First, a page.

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David Roodman's Microfinance Open Book Blog


Ann Dunham Soetoro, Maya, and BarackIf she were still alive, Ann Dunham would have turned 68 today. I'm sorry to say that I don't know much about her. Her life ended in 1995, just as the World Wide Web took off. In The Age of Missing Information, Bill McKibben observed that in Americans' sense of their own history, a light flips on around 1955 or 1960, when television became common. Eisenhower and Little Richard are from way back; Kennedy and the Beatles are modern. The advent of the Web may created a similar break in our subjective sense of history. Pre-1995 is another world. Indeed, there are almost no traces of Ann Dunham online---I have found only this fragment. She is practically invisible now.

But when she was alive, I am told, she was quite the opposite of invisible: a firecracker in the international professional world of microfinance. She helped develop the extraordinarily successful microfinance system of the Bank Rakyat Indonesia. She worked in the early 1990s for Women's World Banking and the Ford Foundation.

The below is from a remembrance by anthropologist Michael Dove of Dr. Soetoro (going by the surname she acquired from her second husband). Perhaps you are in a position to add your own memories? As I have let slip in the past, I am passionate about unearthing and curating the artifacts history.

Dr. Soetoro’s most sustained academic effort was her 1,043-page dissertation, “Peasant Blacksmithing in Indonesia: Surviving Against All Odds,” completed in 1992 and based on 14 years of research. This was a classic, in-depth, on-the-ground anthropological study of a 1,200-year-old industry. Her principal field site was a cluster of hamlets, containing several hundred households, on an arid limestone plateau on Java’s south coast. There, village metalworkers produced dozens of different iron blades and tools for use in farming, carpentry and daily life.

When Dr. Soetoro began her study in 1977, the village could be reached only by walking a mile and a half from the nearest paved road. The first battery-powered television set did not arrive in the village until 1978, and was placed in a window and watched by the village en masse; electricity did not arrive until a decade later. In her dissertation, Dr. Soetoro called this village “a wonderful and mysterious place to live.”

Running through Dr. Soetoro’s doctoral research, as through all her work, was a challenge to popular perceptions regarding economically and politically marginalized groups; she showed that the people at society’s edges were not as different from the rest of us as is often supposed. Dr. Soetoro was also critical of the pernicious notion that the roots of poverty lie with the poor themselves and that cultural differences are responsible for the gap between less-developed countries and the industrialized West.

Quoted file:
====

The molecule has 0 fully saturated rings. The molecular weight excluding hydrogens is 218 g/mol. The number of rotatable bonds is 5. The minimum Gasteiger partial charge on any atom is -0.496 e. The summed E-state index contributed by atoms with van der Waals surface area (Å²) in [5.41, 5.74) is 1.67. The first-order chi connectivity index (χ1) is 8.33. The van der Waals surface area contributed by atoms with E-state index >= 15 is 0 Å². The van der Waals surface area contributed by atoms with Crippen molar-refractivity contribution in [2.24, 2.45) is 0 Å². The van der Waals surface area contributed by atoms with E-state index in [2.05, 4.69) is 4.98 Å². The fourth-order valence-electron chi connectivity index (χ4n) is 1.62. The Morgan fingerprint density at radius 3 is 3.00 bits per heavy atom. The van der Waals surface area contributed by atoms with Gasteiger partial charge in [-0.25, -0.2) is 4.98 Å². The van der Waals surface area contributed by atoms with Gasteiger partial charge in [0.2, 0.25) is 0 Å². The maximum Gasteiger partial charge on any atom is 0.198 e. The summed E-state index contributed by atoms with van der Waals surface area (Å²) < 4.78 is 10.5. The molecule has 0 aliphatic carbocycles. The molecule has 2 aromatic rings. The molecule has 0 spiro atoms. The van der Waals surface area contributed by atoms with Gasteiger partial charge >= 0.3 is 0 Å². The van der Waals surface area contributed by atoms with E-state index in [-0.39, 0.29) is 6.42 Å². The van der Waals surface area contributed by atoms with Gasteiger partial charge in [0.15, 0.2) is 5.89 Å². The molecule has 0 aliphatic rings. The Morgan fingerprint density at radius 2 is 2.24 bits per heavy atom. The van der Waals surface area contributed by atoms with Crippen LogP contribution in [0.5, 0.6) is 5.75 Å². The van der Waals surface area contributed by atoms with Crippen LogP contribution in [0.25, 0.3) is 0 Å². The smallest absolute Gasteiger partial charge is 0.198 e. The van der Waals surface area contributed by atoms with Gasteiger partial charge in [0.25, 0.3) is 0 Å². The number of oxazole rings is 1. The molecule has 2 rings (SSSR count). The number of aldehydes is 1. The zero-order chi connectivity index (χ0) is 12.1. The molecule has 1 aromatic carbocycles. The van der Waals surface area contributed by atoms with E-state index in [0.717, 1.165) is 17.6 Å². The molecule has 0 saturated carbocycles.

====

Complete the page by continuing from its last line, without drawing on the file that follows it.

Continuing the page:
Indeed, Dr. Soetoro found that the villagers she studied in Central Java had many of the same economic needs, beliefs and aspirations as the most capitalist of Westerners. Village craftsmen were “keenly interested in profits,” she wrote, and entrepreneurship was “in plentiful supply in rural Indonesia,” having been “part of the traditional culture” there for a millennium.

Based on these observations, Dr. Soetoro concluded that underdevelopment in these communities resulted from a scarcity of capital, the allocation of which was a matter of politics, not culture. Antipoverty programs that ignored this reality had the potential, perversely, of exacerbating inequality because they would only reinforce the power of elites. As she wrote in her dissertation, “many government programs inadvertently foster stratification by channeling resources through village officials,” who then used the money to further strengthen their own status.

These same observations also led her to start working with institutions like the Ford Foundation and the United States Agency for International Development to devise alternate pathways for reaching and working with the poor. She helped to pioneer microcredit programs that made small amounts of capital available to weavers, blacksmiths and other low-income groups---people who would otherwise have had no access to credit.

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CGD blog posts reflect the views of the authors, drawing on prior research and experience in their areas of expertise. CGD is a nonpartisan, independent organization and does not take institutional positions.